There is nothing ÃƒÂ¢Ã¢â€šÂ¬Ã…â€œvagueÃƒÂ¢Ã¢â€šÂ¬? about the candidateÃƒÂ¢Ã¢â€šÂ¬Ã¢â€žÂ¢s positions. ItÃƒÂ¢Ã¢â€šÂ¬Ã¢â€žÂ¢s just a matter of opening oneÃƒÂ¢Ã¢â€šÂ¬Ã¢â€žÂ¢s eyesÃƒÂ¢Ã¢â€šÂ¬Ã¢â‚¬Âand preventing them from being shut. In the best of worlds, Kerry would have proven his worth by engaging Bush only in indirect battle over Iraq. Instead, he suggested escalating the war on terror until some supposed victory is achieved. Kerry should have strived to rally a majority of the roughly 55% of Americans who have effectively dropped out of the ÃƒÂ¢Ã¢â€šÂ¬Ã…â€œworldÃƒÂ¢Ã¢â€šÂ¬Ã¢â€žÂ¢s greatest democracyÃƒÂ¢Ã¢â€šÂ¬? by simply not voting. Recall that recent presidents have been elected with ÃƒÂ¢Ã¢â€šÂ¬Ã…â€œlandslideÃƒÂ¢Ã¢â€šÂ¬? victories that barely accounted for a third of the American voting population. There exists a wealth of voters just dying for a proposal, had Kerry known how to speak the language of those heterogeneous masses.
That is no easy task, especially when the language to be spoken involves terms that have now been deemed unsavory for the American media to voice. These terms involve higher taxation of corporations and the rich, not just in exchange for quality universal health and education services, but for something much more astonishing: food and housing for AmericaÃƒÂ¢Ã¢â€šÂ¬Ã¢â€žÂ¢s growing numbers of underprivileged and underserved.7
AmericaÃƒÂ¢Ã¢â€šÂ¬Ã¢â€žÂ¢s poor have no active voice by which to bolster their vote. In addition to losing political and purchasing power, most Americans have also lost the right to a representation-form that deals with the most basic necessity of their lives: their jobs. Today, trade union representation in the United States is not merely a dirty word; In many industry sectors it has all but become illegal. Why would the disenfranchised then want to participate in a process that strips them of their most basic rights?
Outside of political action, there has been a long process of translating social ills into religious solutions. At times, they have culminated in salvationist visions of UFOs. Meanwhile, real grassroots from-the-people-by-the-people political solutions and reforms have been swiftly side-lined by the ruling establishment as ÃƒÂ¢Ã¢â€šÂ¬Ã…â€œcontraryÃƒÂ¢Ã¢â€šÂ¬? or ÃƒÂ¢Ã¢â€šÂ¬Ã…â€œforeignÃƒÂ¢Ã¢â€šÂ¬? to the American way.
The Dems Blew It
In the run-up to the Democratic Party primaries, the media had ample time to rally progressive voters. Instead of tapping into this wealth of opposition votes, internal doings twisted Howard DeanÃƒÂ¢Ã¢â€šÂ¬Ã¢â€žÂ¢s ascension into humiliation after he skyrocketed to prominence on an anti-war ticket. Since then, Dean has proved to be the imposter he always was. More seriously, his disgrace has left the anti-war ticket with a severe blow to its credibility, which has allowed Kerry to ape BushÃƒÂ¢Ã¢â€šÂ¬Ã¢â€žÂ¢s war-mongering in speech after speech.
In the campaign Kerry has since led, blind faith is expected from a population reared on a local media that feeds them obscure explanations and guts history of critical consequences. Love of country should never be an excuse for blind rage and revenge. Understanding economic disparity as the single driving force behind the United StatesÃƒÂ¢Ã¢â€šÂ¬Ã¢â€žÂ¢ military might has fared even worse.
The bitter irony for Kerry supporters is this: After decades of chastising the shift in television news to a parade of talking heads and pundits, that is, to empty-headed fashion model look-and-sound alikes, opponents to Bush are now consolidating the idea that all of our politicians and pundits are and always have been those vacuous head-body assemblages. Their primary task? To keep the President on the tube day after day, night after night.8 There is a word associated with this thought: personality cult.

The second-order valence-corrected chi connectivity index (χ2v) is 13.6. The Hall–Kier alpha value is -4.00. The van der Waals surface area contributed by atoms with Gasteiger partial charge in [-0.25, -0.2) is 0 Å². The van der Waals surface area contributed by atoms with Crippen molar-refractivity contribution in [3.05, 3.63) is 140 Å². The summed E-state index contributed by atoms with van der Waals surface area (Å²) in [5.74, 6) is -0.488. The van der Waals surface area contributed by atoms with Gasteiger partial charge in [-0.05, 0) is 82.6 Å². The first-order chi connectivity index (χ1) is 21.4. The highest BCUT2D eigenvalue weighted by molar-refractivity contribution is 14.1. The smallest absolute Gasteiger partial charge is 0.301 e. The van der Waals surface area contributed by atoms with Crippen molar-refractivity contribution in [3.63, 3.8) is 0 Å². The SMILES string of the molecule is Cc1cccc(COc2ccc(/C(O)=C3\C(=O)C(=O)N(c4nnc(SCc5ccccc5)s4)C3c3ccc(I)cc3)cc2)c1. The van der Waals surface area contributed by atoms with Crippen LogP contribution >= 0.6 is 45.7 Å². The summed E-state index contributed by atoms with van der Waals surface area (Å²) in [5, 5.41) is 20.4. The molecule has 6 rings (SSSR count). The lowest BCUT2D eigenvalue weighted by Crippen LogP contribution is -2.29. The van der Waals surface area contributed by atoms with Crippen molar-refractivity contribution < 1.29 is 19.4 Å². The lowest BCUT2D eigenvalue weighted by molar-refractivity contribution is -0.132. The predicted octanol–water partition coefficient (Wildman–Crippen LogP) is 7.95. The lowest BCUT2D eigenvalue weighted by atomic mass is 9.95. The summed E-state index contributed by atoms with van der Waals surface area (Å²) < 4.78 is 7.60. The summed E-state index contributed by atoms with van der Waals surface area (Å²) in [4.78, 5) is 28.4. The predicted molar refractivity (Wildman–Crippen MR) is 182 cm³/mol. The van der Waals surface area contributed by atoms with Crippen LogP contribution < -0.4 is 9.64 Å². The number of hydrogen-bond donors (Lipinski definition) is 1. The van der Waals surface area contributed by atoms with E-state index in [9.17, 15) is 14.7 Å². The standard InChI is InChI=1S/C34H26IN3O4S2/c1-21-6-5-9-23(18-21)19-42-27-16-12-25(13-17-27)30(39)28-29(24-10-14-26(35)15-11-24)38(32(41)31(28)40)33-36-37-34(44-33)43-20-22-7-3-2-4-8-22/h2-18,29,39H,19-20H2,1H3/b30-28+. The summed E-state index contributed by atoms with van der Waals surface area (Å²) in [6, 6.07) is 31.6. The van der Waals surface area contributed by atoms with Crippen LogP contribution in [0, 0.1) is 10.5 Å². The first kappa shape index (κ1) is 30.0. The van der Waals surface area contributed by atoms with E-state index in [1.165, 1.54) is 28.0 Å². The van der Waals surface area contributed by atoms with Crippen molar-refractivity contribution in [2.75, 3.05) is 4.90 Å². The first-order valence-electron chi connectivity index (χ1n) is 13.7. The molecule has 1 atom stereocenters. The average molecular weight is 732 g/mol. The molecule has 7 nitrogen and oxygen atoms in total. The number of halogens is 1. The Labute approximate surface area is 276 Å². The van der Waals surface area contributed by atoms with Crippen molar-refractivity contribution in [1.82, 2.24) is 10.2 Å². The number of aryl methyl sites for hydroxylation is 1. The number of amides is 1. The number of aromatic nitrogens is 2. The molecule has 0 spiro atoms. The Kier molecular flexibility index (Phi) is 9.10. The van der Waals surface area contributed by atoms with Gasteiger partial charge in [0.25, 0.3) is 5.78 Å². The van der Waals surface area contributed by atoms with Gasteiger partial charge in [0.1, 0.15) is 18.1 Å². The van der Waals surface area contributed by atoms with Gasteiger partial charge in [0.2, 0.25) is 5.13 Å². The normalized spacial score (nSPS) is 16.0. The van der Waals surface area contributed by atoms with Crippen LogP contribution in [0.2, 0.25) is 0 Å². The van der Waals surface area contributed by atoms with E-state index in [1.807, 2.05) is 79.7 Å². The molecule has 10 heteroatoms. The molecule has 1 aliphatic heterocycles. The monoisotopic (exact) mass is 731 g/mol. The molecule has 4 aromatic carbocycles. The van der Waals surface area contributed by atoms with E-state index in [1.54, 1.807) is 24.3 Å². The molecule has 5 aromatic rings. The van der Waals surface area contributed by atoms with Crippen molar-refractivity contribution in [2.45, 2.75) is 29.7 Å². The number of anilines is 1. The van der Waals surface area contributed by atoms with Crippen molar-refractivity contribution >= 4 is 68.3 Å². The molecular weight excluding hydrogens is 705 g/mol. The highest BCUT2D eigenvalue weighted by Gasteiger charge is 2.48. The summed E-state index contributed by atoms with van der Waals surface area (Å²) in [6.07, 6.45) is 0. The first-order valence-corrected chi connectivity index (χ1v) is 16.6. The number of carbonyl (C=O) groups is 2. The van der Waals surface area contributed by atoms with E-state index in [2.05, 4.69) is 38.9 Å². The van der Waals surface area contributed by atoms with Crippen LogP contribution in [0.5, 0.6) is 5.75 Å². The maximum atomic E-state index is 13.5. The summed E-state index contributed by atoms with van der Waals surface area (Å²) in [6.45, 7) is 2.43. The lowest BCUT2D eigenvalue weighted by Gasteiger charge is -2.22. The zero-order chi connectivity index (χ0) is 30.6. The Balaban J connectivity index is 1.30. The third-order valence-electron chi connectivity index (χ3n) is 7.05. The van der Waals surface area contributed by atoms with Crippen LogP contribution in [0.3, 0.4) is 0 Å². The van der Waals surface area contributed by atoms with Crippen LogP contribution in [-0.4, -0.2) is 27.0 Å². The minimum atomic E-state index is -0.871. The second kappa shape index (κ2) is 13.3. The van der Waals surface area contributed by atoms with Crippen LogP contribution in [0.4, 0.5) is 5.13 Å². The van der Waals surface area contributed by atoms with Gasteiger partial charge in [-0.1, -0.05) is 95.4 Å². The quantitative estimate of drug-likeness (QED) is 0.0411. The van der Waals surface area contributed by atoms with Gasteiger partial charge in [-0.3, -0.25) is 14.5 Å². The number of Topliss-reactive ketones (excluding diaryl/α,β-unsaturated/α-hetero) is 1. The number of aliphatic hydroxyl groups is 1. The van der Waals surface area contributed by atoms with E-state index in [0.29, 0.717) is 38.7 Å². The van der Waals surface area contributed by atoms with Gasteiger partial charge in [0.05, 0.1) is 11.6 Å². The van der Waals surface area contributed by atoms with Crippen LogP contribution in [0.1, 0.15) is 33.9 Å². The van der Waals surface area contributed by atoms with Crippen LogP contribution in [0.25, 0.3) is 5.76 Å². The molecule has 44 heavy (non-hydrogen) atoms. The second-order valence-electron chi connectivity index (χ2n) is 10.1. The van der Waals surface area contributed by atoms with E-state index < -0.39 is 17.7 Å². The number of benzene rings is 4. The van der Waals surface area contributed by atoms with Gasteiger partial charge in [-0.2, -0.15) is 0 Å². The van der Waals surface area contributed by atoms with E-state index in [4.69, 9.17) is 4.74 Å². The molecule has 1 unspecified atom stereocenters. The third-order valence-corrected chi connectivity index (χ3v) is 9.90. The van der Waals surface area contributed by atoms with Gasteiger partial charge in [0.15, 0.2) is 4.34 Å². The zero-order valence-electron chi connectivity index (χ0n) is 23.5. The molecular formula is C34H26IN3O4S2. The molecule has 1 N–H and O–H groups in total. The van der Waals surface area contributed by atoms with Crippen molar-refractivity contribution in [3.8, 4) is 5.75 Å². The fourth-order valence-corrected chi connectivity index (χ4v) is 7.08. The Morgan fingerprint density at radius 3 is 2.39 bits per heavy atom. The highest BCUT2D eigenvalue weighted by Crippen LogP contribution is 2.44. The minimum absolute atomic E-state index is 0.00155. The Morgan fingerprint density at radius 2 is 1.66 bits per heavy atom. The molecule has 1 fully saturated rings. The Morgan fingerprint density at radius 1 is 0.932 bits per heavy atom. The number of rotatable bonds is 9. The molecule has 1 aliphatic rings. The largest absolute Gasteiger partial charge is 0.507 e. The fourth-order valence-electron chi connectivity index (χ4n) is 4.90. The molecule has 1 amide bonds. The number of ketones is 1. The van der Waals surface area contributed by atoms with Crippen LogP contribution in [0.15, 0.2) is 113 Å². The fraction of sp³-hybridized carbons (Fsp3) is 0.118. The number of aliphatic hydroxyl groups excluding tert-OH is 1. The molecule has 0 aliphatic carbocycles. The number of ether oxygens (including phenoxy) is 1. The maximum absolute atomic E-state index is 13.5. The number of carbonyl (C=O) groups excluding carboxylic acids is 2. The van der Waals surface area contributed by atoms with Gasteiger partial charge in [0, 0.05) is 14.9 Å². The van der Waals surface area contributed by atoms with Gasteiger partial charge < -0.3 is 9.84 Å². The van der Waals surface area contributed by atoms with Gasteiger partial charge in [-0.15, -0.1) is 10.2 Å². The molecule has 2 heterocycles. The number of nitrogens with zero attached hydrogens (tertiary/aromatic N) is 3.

Narcissism is the dominant mood in the developed nations. Not self-love, as it is simplistically understood, but the love of a group-self in the midst of desperation. Until recently, only AmericaÃƒÂ¢Ã¢â€šÂ¬Ã¢â€žÂ¢s sternest critics have seen non-democratic societies as more desirable to live in. These political analysts bore out the deep, irreconcilable contradictions between the kind of life the American system provides for most of its citizens, and the hell it has often imposed on those unfortunate enough to live in nations falling within AmericaÃƒÂ¢Ã¢â€šÂ¬Ã¢â€žÂ¢s zone of economic and geostrategic interests.
The hell of US invasions and occupation is an ever unfolding list. At times, it has taken root in Iran, at others in Guatemala, the Dominican Republic, Korea, Vietnam of course, Haiti, El Salvador, Nicaragua, East Timor, Cuba, Chile - and Afghanistan. Ronald ReaganÃƒÂ¢Ã¢â€šÂ¬Ã¢â€žÂ¢s death was marked in the rightwing neo-liberal press as the passing of the man who ÃƒÂ¢Ã¢â€šÂ¬Ã…â€œbeat communism.ÃƒÂ¢Ã¢â€šÂ¬? But it was Jimmy CarterÃƒÂ¢Ã¢â€šÂ¬Ã¢â‚¬Âa DemocratÃƒÂ¢Ã¢â€šÂ¬Ã¢â‚¬Âwho sparked the final battle, providing the USSR with its own Vietnam in Afghanistan. And it was Bill Clinton who led the incessant bombing and UN embargo of Iraq that bled it for eight years. Under his presidency the US decided to assume the right to wage preventive war, all without BushÃƒÂ¢Ã¢â€šÂ¬Ã¢â€žÂ¢s hoopla.9 The Democratic Party is no ally of progressives.
Being against Kerry is not tantamount to opting for Bush. I would be the last to suggest one actually vote for BushÃƒÂ¢Ã¢â€šÂ¬Ã¢â‚¬Âalthough we might all have some stakes in letting him win.
Consider some of the hypocrisy around so-called Democratic ÃƒÂ¢Ã¢â€šÂ¬Ã…â€œoppositionÃƒÂ¢Ã¢â€šÂ¬? in the United States. YouÃƒÂ¢Ã¢â€šÂ¬Ã¢â€žÂ¢ve heard the noise being made about the heroism of those who fought in Vietnam. ThereÃƒÂ¢Ã¢â€šÂ¬Ã¢â€žÂ¢s still the old bitterness around, of course, for those who fought and then went on to publicly denounce the United StatesÃƒÂ¢Ã¢â€šÂ¬Ã¢â€žÂ¢ criminal invasion of that country. But what of the many, many others who took risks to their lives and careers by rejecting the war, and refusing to go? In the American way, they demonstrated against Washington and organized. They interpreted Vietnam as being a political desire for world dominion. But these heroes have not been given space to voice their position. These heroes are still considered traitors for putting their finger on what both Kerry and Bush stand for: a political formula in which economic disparity is equated with political liberty. AmericaÃƒÂ¢Ã¢â€šÂ¬Ã¢â€žÂ¢s future lies in the hands of the anti-Vietnam war heroesÃƒÂ¢Ã¢â€šÂ¬Ã¢â‚¬Âthose who refused to go.